Implant survival is an easily defined and measured endpoint for dental implant therapy. Nearly every study reports its implant survival rate. Our literature search identified 18 publications with these data. We divided them into two groups: the first one covers 7 studies with observation time up to 1 year (6 prospective, 1 retrospective studies), the second one longer periods (4 prospective, 1 cross-sectional, and 6 retrospective studies). In the short-time group, 5 of the studies had a healthy control group. The result for implant survival in diabetics is 100 to 96.4 %, which does not differ from the healthy control [9, 1518]. The 2 studies without control group report a 100 % survival rate 4 months and 1 year after implantation [13, 19]. The time periods in the long-time group differ from 1 year up to 20 years and are very heterogeneous. We found 4 prospective, 6 retrospective, and 1 cross-sectional study. Seven studies compared the diabetic survival rates to healthy population, and results are equivocal. On the one hand, survival rates of diabetics are similar to healthy control: 95.1 vs. 97 %, 97.2 vs. 95 %, 92 vs. 93.2 %, and 97 vs. 98.8 % [2023]. On the other hand, there are 2 studies reporting relative risk for implant failure in diabetic patients elevated to 4.8 and 2.75, respectively [11, 24]. The studies without a healthy control present survival rates from 100 to 86 % [10], 97.3 and 94.4 % after 1 and 5 years [25], and 91 to 88 % after 5 years [26], which are comparable to survival rates in healthy individuals. There is one work that demonstrates survival rate of 85.6 % after 6 years, which is lower than that in healthy population. The most implant failures were observed in the first year after prosthetic loading [27].

Diabetes and bone augmentation

We identified two prospective studies that evaluated “advanced” implant surgery covering sinus lift procedure and guided bone regeneration. The study of Erdogan consists of type II diabetics moderately and well-controlled (HbA1c 6–7.5 %) with a mean duration of disease of 7.5 years and a healthy control group. Augmentation of the maxilla was performed by guided bone regeneration with autologous bone from the mandibular ramus harvested by bone scrapers, a synthetic bone substitute, and collagen membrane. The result after 1 year is that patients with HbA1c levels <7.5 % may undergo staged guided bone regeneration securely [16]. The other study consisted of a larger group of type II diabetic patients and healthy control which were treated with simple or advanced implant therapy. The authors conclude that well- to fairly well-controlled diabetic patients with a mean HbA1c of 7.2 % had the same overall survival rate as controls in conventional and advanced implant therapy. No difference was seen when looking at bone resorption [23].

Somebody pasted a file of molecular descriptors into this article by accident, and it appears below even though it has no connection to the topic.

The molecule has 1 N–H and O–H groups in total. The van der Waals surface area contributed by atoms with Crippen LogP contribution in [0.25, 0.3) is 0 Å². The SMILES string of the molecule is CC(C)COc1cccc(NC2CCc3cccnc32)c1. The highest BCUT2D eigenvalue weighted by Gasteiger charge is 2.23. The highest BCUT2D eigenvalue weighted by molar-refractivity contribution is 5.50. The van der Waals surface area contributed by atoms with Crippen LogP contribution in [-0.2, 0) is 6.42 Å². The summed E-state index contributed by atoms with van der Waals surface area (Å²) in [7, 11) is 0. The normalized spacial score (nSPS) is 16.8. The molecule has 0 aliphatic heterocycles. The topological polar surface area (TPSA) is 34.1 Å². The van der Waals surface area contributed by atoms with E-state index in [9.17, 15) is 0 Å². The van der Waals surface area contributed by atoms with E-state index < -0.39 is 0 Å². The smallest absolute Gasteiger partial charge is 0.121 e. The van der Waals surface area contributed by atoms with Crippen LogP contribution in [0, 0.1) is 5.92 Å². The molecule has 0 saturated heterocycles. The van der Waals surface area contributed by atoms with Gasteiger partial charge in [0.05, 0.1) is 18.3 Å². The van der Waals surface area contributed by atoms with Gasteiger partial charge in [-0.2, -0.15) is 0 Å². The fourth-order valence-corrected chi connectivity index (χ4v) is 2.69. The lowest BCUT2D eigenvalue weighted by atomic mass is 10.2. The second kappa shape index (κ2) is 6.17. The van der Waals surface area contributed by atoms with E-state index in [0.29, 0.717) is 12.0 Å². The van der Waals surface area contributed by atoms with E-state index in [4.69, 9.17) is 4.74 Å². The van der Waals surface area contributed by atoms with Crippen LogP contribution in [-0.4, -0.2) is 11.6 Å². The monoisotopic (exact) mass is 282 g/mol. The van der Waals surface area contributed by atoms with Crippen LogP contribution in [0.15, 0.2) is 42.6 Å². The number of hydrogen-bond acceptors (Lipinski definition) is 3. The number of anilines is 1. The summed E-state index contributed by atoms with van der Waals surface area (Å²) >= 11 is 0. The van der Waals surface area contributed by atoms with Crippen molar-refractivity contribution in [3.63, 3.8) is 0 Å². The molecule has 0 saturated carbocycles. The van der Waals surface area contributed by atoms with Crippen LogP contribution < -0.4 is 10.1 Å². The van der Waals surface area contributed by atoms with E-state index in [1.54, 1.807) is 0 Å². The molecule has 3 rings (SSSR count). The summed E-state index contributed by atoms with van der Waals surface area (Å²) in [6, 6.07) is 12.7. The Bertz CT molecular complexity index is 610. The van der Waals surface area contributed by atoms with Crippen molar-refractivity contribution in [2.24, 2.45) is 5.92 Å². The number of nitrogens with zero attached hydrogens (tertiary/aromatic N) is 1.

Influence of quality of glycemic control

When looking at the question, if diabetes is a risk factor for dental implants, it is not sufficient to decide having diabetes or not. The greater the impact of diabetes, the worse the patient handles with glycemic control. In international studies, the percentage of glycosylated hemoglobin is an indicator for glycemic levels from previous 6–8 weeks. Unfortunately, many studies do not provide data of HbA1c. Some authors call their patient “under well control” or “poorly controlled,” without representing any definition. Our search identified seven studies with a clear definition of different qualities of glycemic control by HbA1c. Three defined HbA1c 6–8 % as good, 8–10 % as moderately, and >10 % as poorly controlled. Two studies called HbA1c <8 % better and >8 % poorly controlled and another <7 % well, 7–9 % moderately, and >9 % poorly controlled. While four studies conclude better implant survival and less peri-implant complications in the well-controlled group [8, 10, 14, 17], the three others see no difference in implant success even in the poorly controlled patients [9, 15, 23]. The study of Khandelwal treated exclusively patients with poor glycemic control (HbA1c 7.5–11.4 %) and had 98 % implant survival, after 4 months; therefore, he concluded that implant therapy is successful even in poorly controlled diabetes [19].